This is a multi-part message in MIME format. Hi all, All I can say WOW! You guys(and Gals) are a huge wealth of knowledge and thank you all for your wonderful information. It almost seem like too much info but as I am working my way through every line of the digests I realize there is so much more I haven't even touched on yet. The next question I have that I'm guessing will start a lively debate is... What are the thoughts between the SwissGold and the Aeropress? Pro's and con's of each? Still drooling over the thought of a really great cup of coffee! Looking forward to meeting you Masterchief! Dennis
Glad you're enjoying the list. I'll bite on the SwissGold, but I don't have an Aeropress. I really like my SwissGold (SG), and for the past few months I've used it on a daily basis. It's easy to clean, painless to use, and makes a great cup of coffee--no paper filters to suck up essential oils, a fine enough screen for people who don't like any kind of sludge, a great cover to keep the brewing temperature relatively stable through the 4 minutes of brewing, and all for 10 bucks. They seem to hold up well, and several of my friends are using them now, too. I think I've gone through a solid 8 SGs since March (people come over, see, try, and like it, and take it home with them. I've just been ordering more as I get more greens). I really like the coffee it makes. Cons? I haven't really come up with anything serious yet. I guess that if you damage (scratch) the filter, exposing the metal beneath the gold plating, you'll risk tainting the flavour of the cup, but that's getting pretty picky. I wish it didn't have so many nearly-impossible to reach/clean ridges in the insert and lid. Those are my two cents on the subject. --Derek On 7/28/06, True, Dennis W. FC1 (CVN69) wrote: <Snip> -- The Uglyroast 3! Coffee Roaster. ...Now 85% less ugly!http://uglyroast.atspace.com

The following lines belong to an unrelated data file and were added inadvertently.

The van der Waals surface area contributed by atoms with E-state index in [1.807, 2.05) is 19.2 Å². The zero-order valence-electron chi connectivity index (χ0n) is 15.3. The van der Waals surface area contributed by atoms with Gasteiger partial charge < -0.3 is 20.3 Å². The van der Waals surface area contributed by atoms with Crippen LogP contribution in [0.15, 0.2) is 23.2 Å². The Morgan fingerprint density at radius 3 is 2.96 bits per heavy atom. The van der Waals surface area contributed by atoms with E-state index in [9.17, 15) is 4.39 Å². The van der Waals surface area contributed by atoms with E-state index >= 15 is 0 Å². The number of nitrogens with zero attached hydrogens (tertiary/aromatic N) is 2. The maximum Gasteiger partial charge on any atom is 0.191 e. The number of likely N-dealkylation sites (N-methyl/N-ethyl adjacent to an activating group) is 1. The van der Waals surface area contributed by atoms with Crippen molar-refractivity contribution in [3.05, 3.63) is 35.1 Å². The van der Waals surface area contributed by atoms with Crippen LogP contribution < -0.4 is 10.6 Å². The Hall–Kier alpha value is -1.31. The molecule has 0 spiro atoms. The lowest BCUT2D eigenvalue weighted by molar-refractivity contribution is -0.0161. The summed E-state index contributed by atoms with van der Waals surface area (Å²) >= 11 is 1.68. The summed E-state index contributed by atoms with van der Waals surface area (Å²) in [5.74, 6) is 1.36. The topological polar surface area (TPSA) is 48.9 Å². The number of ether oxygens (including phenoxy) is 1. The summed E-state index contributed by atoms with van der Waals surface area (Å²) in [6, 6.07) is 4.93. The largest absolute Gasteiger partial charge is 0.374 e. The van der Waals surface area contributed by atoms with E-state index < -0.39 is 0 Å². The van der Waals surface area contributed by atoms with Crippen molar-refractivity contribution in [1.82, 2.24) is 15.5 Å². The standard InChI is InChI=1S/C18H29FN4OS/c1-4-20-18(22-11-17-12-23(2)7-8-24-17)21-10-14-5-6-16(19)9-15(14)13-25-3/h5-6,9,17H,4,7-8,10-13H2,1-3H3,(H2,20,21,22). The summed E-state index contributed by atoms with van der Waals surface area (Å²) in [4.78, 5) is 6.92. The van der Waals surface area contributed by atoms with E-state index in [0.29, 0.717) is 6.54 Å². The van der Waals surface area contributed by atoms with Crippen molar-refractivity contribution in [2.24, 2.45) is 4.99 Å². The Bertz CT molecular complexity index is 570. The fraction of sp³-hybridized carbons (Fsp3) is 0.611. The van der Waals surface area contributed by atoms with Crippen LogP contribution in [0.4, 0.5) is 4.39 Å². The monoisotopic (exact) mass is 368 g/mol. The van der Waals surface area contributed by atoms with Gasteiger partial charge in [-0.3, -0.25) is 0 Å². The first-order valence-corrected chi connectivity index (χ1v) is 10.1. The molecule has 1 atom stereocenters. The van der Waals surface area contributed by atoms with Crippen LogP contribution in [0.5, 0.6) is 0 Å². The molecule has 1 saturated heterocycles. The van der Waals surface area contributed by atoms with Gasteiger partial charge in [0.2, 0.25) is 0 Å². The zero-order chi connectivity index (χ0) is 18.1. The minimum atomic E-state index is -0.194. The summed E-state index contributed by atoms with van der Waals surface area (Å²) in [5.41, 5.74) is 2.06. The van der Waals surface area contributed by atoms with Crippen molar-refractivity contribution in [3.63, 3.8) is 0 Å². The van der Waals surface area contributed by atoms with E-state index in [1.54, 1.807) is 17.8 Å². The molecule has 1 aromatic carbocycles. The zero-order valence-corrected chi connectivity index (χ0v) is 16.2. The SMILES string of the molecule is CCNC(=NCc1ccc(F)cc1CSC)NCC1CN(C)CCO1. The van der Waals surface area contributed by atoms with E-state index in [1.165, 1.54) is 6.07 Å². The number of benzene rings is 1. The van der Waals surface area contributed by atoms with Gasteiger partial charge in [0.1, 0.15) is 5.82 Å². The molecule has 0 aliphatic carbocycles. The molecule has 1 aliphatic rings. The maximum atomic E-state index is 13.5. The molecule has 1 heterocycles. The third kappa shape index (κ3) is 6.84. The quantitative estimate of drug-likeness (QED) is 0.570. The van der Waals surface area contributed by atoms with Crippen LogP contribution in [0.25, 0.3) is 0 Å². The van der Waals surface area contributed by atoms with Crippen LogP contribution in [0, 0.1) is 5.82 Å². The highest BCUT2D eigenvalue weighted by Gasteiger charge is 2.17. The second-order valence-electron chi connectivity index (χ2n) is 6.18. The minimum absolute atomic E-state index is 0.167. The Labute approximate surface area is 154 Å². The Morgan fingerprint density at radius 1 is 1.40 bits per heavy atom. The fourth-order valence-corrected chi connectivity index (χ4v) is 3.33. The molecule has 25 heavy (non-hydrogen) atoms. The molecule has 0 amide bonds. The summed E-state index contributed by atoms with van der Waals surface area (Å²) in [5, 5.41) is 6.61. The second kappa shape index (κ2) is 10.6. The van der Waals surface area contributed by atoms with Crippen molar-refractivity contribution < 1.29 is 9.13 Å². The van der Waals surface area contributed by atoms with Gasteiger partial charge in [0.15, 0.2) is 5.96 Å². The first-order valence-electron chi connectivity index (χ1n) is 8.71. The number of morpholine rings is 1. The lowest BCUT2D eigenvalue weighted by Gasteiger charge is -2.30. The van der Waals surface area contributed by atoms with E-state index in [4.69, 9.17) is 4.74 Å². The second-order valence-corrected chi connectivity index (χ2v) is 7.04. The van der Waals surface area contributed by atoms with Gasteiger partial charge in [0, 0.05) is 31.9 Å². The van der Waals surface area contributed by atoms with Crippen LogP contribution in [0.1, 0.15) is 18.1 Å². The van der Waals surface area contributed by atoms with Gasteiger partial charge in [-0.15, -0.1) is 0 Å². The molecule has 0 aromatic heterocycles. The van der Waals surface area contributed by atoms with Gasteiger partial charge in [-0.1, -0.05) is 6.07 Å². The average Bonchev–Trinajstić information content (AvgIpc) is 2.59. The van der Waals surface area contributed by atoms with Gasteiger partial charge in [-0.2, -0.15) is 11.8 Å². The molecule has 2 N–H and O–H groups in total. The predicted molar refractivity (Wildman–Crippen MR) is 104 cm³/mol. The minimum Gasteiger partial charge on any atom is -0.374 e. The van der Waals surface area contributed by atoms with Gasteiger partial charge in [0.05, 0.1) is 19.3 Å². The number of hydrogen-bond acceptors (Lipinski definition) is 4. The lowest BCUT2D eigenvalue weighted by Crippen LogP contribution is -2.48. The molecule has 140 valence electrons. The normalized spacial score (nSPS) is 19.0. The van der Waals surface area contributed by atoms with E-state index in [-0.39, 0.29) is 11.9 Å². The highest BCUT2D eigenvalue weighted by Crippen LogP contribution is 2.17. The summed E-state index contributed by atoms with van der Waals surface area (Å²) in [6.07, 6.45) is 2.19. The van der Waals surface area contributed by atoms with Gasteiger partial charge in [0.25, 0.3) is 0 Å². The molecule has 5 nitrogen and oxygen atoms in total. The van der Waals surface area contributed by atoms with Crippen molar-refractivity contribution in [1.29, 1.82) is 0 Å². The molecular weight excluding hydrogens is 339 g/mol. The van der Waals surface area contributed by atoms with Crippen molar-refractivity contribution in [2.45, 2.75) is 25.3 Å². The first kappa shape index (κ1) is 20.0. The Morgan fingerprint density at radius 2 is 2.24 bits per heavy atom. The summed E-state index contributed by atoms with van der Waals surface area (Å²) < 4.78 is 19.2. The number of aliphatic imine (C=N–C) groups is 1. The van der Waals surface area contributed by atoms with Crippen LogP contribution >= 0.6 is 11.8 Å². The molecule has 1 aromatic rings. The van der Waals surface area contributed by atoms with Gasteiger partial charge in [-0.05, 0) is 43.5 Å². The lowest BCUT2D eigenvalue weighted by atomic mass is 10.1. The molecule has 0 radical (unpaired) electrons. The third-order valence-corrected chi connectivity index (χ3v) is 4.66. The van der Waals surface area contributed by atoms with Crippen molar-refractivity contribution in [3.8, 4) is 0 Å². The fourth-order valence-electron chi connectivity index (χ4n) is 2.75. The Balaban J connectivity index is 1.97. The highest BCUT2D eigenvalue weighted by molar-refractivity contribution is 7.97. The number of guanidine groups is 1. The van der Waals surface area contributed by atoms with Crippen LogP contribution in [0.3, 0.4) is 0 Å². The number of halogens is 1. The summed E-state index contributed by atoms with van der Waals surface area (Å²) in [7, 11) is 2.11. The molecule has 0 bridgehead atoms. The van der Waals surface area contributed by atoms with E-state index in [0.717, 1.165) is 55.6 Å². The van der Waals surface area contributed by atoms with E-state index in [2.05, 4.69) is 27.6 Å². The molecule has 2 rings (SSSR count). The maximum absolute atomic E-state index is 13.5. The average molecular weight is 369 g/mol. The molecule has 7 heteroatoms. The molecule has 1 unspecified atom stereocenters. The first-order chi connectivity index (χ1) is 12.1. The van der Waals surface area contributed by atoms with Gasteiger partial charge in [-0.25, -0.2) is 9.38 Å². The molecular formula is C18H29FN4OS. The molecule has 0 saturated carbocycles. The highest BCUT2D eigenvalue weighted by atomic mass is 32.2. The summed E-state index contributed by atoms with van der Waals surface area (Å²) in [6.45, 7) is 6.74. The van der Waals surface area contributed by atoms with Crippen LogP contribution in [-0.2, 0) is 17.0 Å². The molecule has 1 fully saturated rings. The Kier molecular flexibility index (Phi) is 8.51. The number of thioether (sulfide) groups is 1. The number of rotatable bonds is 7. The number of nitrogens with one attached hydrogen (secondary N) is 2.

Another small portable unit is a presspot/travel mug that I found in Australia. It is plastic & steel rod construction, strong & well made. The filter is also plastic, looks like nylon. I can't remember who made it, I'm away from home, but I do remember it was made in the UK. On 7/28/06, True, Dennis W. FC1 (CVN69) wrote: <Snip> -- "There is nothing new under the sun but there are lots of old things we don't know." -- Ambrose Bierce